This paper investigates the different forms of social interaction that emerge between young science centre visitors (aged 9–14 years) around a specific computer-based exhibit, which, like most computer-based exhibits, prioritizes an individual user. Based on video recordings, the paper shows that these young visitors, unlike adults, engage in various forms of co-participation around the exhibit. The empirical analysis compares different degrees of participation among the participants, ranging from minimal to full participation. The analysis shows that the affordances of a computer-based exhibit do not impose themselves upon visitors’ actions at that exhibit. While the exhibit has a preferred use – a ‘prescribed interaction’, which prioritizes an individual user – the schoolchildren in the study mould what may seem like natural functions of the exhibit.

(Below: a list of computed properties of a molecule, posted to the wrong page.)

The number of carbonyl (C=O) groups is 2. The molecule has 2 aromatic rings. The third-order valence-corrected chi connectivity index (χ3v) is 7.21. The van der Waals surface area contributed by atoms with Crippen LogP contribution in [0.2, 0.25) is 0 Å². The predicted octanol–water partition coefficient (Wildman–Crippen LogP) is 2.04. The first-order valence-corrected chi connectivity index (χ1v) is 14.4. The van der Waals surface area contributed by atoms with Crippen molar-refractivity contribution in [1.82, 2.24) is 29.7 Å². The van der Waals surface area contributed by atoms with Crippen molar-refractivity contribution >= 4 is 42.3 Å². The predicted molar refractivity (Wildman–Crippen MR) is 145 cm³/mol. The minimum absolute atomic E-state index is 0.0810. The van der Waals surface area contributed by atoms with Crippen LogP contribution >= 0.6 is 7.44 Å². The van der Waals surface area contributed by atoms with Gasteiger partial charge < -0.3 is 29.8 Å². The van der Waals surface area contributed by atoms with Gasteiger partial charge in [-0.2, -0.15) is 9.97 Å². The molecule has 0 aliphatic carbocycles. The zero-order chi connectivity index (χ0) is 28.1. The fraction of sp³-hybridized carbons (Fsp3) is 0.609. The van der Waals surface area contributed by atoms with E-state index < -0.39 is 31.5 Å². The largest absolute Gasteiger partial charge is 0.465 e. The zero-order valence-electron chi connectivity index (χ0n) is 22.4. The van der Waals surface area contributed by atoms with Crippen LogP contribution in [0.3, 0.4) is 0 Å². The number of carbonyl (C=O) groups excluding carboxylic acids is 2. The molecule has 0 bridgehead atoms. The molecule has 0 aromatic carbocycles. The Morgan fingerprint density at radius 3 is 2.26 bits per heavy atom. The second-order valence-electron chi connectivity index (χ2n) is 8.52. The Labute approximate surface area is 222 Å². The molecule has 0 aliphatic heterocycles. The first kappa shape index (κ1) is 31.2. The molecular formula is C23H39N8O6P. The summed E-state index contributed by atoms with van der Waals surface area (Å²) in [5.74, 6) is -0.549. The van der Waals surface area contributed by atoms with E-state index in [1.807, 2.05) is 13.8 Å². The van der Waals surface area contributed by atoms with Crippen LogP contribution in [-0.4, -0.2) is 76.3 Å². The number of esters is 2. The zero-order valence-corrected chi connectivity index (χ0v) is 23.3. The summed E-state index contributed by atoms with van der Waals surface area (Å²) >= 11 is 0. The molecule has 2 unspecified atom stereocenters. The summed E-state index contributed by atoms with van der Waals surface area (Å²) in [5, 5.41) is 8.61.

Journal: "Social Studies of Science"